This report provides a portrait of the Hispanic-origin population in the United States and discusses some of the Hispanic or Latino groups within this population at the national level.1 It is part of the Census 2000 Special Reports series that presents several demographic, social, and economic characteristics collected from Census 2000.
Census 2000 measured 35.2 million Hispanics who accounted for 12.5 percent of the total population. This group experienced a 61 percent increase since 1990, when the Hispanic population stood at 21.9 million. During the same time period, the total population of the United States grew by 13 percent, from 248.7 million in 1990 to 281.4 million in 2000. Among Hispanic or Latino groups, Mexicans were the largest with 20.9 million, while Other Hispanics (5.5 million) and Puerto Ricans (3.4 million) were second and third largest, respectively.
1 The text of this report discusses data for the United States, including the 50 states and the District of Columbia.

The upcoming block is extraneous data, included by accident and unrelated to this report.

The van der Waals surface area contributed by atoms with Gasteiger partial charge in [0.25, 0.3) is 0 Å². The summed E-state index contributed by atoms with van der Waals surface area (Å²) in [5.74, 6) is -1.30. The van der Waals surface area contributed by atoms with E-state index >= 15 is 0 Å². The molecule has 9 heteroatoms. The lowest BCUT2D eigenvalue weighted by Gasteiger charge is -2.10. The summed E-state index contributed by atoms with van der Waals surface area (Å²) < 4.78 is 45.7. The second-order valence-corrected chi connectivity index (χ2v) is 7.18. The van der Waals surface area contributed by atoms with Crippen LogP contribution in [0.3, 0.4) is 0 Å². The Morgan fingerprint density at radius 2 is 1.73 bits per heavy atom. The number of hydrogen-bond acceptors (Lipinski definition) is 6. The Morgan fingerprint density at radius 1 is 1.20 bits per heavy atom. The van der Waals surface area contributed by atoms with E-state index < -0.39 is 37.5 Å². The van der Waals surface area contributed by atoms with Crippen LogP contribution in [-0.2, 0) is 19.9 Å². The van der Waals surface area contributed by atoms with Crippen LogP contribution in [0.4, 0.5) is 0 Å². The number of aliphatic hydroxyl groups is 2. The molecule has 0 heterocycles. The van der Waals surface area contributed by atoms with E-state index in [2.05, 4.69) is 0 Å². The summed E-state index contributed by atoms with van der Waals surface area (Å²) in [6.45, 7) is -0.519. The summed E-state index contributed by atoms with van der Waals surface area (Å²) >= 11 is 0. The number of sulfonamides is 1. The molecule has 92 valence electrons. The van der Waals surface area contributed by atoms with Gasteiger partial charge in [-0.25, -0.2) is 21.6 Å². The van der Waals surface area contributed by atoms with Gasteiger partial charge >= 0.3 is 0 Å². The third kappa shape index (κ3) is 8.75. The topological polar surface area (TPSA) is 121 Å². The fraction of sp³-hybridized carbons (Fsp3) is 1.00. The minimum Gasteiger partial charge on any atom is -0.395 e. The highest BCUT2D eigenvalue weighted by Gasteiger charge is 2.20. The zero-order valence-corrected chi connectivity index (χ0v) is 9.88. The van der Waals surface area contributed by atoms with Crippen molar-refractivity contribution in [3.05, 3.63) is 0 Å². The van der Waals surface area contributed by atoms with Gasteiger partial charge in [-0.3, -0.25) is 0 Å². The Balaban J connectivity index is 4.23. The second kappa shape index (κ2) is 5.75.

Others in Series
Evidence About Earnings by Detailed Occupation for Men and Women: 2000
This report looks at the distribution of earnings by occupation for all workers and separately for men and women as reported on the Census 2000 long form.
Areas with Concentrated Poverty: 1999
This report discusses demographic and socioeconomic characteristics of census tracts using data from Census 2000, as categorized by the tract's poverty rate.
We the People: Aging in the United States
This report provides a portrait of the social and economic characteristics of the population aged 65 and over in the United States using data from Census 2000.